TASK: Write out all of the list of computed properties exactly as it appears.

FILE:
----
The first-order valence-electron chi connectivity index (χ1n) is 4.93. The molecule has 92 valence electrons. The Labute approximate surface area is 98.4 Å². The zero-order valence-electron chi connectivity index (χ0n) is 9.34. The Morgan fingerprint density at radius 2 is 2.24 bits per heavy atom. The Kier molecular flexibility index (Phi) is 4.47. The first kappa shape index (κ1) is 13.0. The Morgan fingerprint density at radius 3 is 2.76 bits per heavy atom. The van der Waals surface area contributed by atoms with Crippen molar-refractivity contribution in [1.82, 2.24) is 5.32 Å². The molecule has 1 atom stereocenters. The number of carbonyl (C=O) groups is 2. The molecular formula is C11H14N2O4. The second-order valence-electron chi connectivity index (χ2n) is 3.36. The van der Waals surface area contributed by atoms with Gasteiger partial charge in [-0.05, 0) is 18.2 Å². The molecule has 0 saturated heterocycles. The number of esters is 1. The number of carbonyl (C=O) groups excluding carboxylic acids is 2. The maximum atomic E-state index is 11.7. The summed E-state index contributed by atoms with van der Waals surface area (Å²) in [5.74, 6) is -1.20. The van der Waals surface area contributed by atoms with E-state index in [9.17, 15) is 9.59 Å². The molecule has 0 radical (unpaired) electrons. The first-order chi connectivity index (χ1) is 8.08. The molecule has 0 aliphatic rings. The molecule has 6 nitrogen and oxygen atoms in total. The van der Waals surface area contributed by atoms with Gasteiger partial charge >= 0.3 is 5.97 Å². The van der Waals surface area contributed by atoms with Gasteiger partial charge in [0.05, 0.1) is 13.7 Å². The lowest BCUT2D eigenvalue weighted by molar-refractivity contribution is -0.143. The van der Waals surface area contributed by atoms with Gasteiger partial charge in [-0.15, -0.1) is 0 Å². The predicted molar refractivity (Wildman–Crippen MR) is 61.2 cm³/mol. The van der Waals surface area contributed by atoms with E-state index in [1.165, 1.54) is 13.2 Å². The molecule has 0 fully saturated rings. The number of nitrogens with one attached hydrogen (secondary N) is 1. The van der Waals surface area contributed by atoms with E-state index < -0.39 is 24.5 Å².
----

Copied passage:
The first-order valence-electron chi connectivity index (χ1n) is 4.93. The molecule has 92 valence electrons. The Labute approximate surface area is 98.4 Å². The zero-order valence-electron chi connectivity index (χ0n) is 9.34. The Morgan fingerprint density at radius 2 is 2.24 bits per heavy atom. The Kier molecular flexibility index (Phi) is 4.47. The first kappa shape index (κ1) is 13.0. The Morgan fingerprint density at radius 3 is 2.76 bits per heavy atom. The van der Waals surface area contributed by atoms with Crippen molar-refractivity contribution in [1.82, 2.24) is 5.32 Å². The molecule has 1 atom stereocenters. The number of carbonyl (C=O) groups is 2. The molecular formula is C11H14N2O4. The second-order valence-electron chi connectivity index (χ2n) is 3.36. The van der Waals surface area contributed by atoms with Gasteiger partial charge in [-0.05, 0) is 18.2 Å². The molecule has 0 saturated heterocycles. The number of esters is 1. The number of carbonyl (C=O) groups excluding carboxylic acids is 2. The maximum atomic E-state index is 11.7. The summed E-state index contributed by atoms with van der Waals surface area (Å²) in [5.74, 6) is -1.20. The van der Waals surface area contributed by atoms with E-state index in [9.17, 15) is 9.59 Å². The molecule has 0 radical (unpaired) electrons. The first-order chi connectivity index (χ1) is 8.08. The molecule has 0 aliphatic rings. The molecule has 6 nitrogen and oxygen atoms in total. The van der Waals surface area contributed by atoms with Gasteiger partial charge >= 0.3 is 5.97 Å². The van der Waals surface area contributed by atoms with Gasteiger partial charge in [0.05, 0.1) is 13.7 Å². The lowest BCUT2D eigenvalue weighted by molar-refractivity contribution is -0.143. The van der Waals surface area contributed by atoms with Gasteiger partial charge in [-0.15, -0.1) is 0 Å². The predicted molar refractivity (Wildman–Crippen MR) is 61.2 cm³/mol. The van der Waals surface area contributed by atoms with E-state index in [1.165, 1.54) is 13.2 Å². The molecule has 0 fully saturated rings. The number of nitrogens with one attached hydrogen (secondary N) is 1. The van der Waals surface area contributed by atoms with E-state index < -0.39 is 24.5 Å².